January 28, 2015

Teaching Your Teen to Drive a Stick

Our car has what is still called "standard" drive (because auto transmission is really a luxury item). I bought it in large part because manual-transmission cars are more fuel efficient, and have a significantly smaller price tag, than cars with automatic transmission. I confess freely: the other part is prejudice on my side. I grew up in a place where the only people driving an automatic transmission cars were either handicapped or elderly. I'm not ready to fit in those categories, even if the classification is entirely in my own head.

There has been some grumbling on the part of CelloDad about that stick shift deal, but that's mostly because he learned to drive as an adult. In fact, I was the one who taught him to drive a stick, in a VW van with a very forgiving gear box. But he never did get to the point where shifting came naturally and without thinking. When we make the switch to an electric car, it will of course have no gear box. Until then, I am the family's designated driver.

But the upshot is that our children get to learn to drive in our standard drive car. This is great because that way they will never get stuck or - embarrassed - if they are required to drive one. For instance, when they need to drive most anywhere outside the US.

Starting out with a standard transmission can be a little hairy especially if they have been taking lessons with a driving school, which in the US has mostly automatic cars, unless you specifically request standard. I mean, suddenly the student driver has to deal with three pedals in that footwell.

So the first time I started driving with my eldest, we never even left the driveway. We spent quite a bit of time adjusting the seat, the mirrors, the steering wheel to a comfortable place, with me talking the safety aspects. ("Don't drive wearing flip flops.")

Then we did dry runs with the transmission. With the engine off, we went through the motions of shifting the gears, going through all of them several times, including reverse. We covered braking to a full stop - (which requires two feet, probably the part that's easiest to forget.

Next, we went on an imaginary drive around the block. I talked us through the turns, the stop sign, the gear shifts, and even an emergency brake to avoid hitting an imaginary dog. My children, like all children, have lively imaginations so this trick works really well. At the end, we "parked" the car, backing it into the driveway in our heads, with me talking through the use of mirrors.

And then we got out.

The next day, we found a deserted parking lot (a church lot on a weekday). We switched placed and I handed the keys to my daughter. We went through a short dry run, and then she started the engine. A rush of excitement rippled through the car.

When you first start to drive, getting the car to go where you want it takes a bit of practice. If you add that whole bit with the shift stick and the clutch pedal, it can be overwhelming at first.

So we took it one step at a time: getting going in first gear, turning around the corner, and braking to a stop, with all the actions in sequence so she was dealing with one thing at any given time. This lot had an elongated island in the middle, and we crept around that several times, all in first gear, until she could do it smoothly, that is to say, without my head bobbing forwards and back.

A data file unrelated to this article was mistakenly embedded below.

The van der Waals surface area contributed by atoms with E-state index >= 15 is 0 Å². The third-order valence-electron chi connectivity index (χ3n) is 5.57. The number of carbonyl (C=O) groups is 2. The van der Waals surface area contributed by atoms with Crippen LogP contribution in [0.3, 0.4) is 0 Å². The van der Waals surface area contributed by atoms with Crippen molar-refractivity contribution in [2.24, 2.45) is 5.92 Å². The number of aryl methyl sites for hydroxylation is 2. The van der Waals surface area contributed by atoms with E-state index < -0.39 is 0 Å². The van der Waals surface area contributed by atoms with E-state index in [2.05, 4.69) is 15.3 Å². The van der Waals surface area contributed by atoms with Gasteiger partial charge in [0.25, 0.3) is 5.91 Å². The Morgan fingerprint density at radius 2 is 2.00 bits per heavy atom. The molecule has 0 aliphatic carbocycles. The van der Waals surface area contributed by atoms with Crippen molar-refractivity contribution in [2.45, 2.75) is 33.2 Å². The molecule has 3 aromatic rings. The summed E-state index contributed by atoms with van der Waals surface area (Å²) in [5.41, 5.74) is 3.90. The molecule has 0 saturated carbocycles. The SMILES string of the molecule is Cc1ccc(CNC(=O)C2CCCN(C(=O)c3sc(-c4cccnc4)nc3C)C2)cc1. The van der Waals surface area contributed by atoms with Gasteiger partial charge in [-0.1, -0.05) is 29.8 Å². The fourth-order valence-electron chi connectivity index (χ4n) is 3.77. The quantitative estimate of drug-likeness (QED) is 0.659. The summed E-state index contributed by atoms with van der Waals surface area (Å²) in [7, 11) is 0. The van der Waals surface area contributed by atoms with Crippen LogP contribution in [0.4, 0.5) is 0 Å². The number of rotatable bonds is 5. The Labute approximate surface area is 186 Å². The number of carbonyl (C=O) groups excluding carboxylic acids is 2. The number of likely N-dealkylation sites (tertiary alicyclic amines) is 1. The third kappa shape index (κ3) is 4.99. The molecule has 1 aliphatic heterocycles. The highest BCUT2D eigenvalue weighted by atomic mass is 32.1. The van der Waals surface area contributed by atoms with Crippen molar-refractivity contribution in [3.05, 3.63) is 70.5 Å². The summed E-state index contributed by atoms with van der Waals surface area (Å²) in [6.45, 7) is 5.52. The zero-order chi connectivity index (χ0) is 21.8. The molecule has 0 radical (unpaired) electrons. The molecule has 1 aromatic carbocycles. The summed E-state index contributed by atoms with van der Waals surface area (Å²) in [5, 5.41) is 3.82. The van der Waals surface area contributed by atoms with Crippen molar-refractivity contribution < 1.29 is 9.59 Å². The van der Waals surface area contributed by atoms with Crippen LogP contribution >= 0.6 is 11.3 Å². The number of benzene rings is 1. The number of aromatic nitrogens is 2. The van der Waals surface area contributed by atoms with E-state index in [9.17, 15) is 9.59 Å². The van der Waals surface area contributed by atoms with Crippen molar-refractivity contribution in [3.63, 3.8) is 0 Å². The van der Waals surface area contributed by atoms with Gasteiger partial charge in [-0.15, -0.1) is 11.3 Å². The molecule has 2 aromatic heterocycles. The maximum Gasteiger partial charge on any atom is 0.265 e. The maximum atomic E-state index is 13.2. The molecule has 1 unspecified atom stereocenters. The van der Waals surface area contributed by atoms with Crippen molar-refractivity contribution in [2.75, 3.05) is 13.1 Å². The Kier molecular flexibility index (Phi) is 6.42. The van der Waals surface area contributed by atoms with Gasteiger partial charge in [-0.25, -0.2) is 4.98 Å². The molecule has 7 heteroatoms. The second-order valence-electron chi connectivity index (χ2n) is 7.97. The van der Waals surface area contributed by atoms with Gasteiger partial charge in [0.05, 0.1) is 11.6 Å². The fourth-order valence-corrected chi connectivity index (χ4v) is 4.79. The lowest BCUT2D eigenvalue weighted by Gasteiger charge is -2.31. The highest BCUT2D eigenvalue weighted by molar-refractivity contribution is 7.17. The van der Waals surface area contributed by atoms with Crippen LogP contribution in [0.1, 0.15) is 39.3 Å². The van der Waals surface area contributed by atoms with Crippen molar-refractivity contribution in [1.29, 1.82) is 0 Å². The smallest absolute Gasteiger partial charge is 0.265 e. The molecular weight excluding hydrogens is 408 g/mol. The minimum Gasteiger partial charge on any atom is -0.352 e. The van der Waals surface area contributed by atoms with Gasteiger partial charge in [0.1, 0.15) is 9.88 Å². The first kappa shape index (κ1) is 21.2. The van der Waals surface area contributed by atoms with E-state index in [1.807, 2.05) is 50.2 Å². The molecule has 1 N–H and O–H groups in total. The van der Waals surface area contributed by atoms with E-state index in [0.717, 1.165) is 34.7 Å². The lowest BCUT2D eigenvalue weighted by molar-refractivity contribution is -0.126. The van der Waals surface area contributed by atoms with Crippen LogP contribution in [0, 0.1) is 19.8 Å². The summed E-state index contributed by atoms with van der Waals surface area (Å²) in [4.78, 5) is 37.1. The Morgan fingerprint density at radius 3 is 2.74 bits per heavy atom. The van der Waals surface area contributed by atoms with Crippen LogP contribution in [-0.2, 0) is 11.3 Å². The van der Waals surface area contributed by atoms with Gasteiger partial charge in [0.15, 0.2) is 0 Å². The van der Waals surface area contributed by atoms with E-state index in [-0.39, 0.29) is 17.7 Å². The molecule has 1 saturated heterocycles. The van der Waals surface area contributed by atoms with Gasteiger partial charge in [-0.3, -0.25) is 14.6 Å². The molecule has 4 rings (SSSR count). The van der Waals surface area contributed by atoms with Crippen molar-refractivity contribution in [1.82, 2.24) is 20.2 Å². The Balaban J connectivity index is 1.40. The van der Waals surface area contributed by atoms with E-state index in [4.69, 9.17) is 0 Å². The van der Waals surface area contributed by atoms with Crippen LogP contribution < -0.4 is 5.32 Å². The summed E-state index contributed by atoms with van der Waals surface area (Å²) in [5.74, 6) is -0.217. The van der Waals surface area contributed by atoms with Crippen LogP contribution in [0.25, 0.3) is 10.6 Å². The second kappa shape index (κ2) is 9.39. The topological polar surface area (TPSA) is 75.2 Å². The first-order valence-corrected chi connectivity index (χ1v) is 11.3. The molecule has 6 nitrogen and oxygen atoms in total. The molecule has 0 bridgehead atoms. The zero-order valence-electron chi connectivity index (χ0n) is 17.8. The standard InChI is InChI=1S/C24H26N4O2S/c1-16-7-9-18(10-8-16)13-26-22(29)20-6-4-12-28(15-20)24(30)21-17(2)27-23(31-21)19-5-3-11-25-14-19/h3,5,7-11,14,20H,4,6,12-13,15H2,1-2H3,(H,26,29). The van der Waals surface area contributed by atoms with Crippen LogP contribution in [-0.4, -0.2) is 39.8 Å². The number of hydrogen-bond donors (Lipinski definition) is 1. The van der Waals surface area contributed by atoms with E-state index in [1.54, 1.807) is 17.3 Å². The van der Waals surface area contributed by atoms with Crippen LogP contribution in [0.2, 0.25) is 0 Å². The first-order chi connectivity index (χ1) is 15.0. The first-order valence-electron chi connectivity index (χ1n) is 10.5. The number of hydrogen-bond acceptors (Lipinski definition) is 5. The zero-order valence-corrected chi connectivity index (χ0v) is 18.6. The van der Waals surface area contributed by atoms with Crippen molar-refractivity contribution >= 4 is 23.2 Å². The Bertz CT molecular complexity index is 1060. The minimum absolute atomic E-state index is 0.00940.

I have to say, I had an easier time on my first time, when my dad took me on a similarly deserted parking lot and handed the keys to me. It was a similarly sized car (also a Golf, in fact) but with a significantly smaller engine. It was a gasoline engine too, so it didn't have the kind of kick you get out of a turbodiesel.

Nevertheless, I am proud to report that my daughter took to this four-limb experience with a natural ease. She only stalled a very few times through the many stops, starts, and gear changes. She was ready to hit the road, but we had been on that lot for 45 minutes and I could tell her left leg was getting tired. By then she had gotten the hang of the first and second gears, which are really the hardest: if you can handle that, you can deal with the higher gears.

So our next drive was a quiet residential neighbourhood with relatively long stretches of straight road, where you can get into third gear. In a car with more than four gears finding that third gear is actually a little tricky, since it's somewhere between first and fifth, and you have to develop a feel for the right position. So yes, on a few occasions she put it in first gear instead of third, revved the engine, freaked out and stalled. Is why you do it in a quiet neighbourhood.

Also, I had printed a "Student Driver" sign and another one that said, "If you can read this, you're too close!" and fixed them to a magnetic bumper sticker. I would take them out before our driving stints and stick them on the hatch to warn people. Those signs helped a lot - especially on the one or two adrenaline-laden occasions that she stalled in the middle of an intersection and it took a few tries to get going again.

And so it went until one day were were on the highway, accelerating on the on ramp, and going through the whole range of gears. At this point she was ahead of CelloDad. When he finally came on a ride with us, he admired her smooth shifting without revving too loudly, and sheepishly admitted that he never uses the fifth and sixth gears, having learned to drive in a four-gear car.

Looks like I've got another one to coach.



You may also like:
1. Drive like your life depends on it - it does.
2. Seven Ways to Keep Your Teen from Texting While Driving
3. How to Drive on the Wrong Side of the Road (and Live to Tell the Tale)


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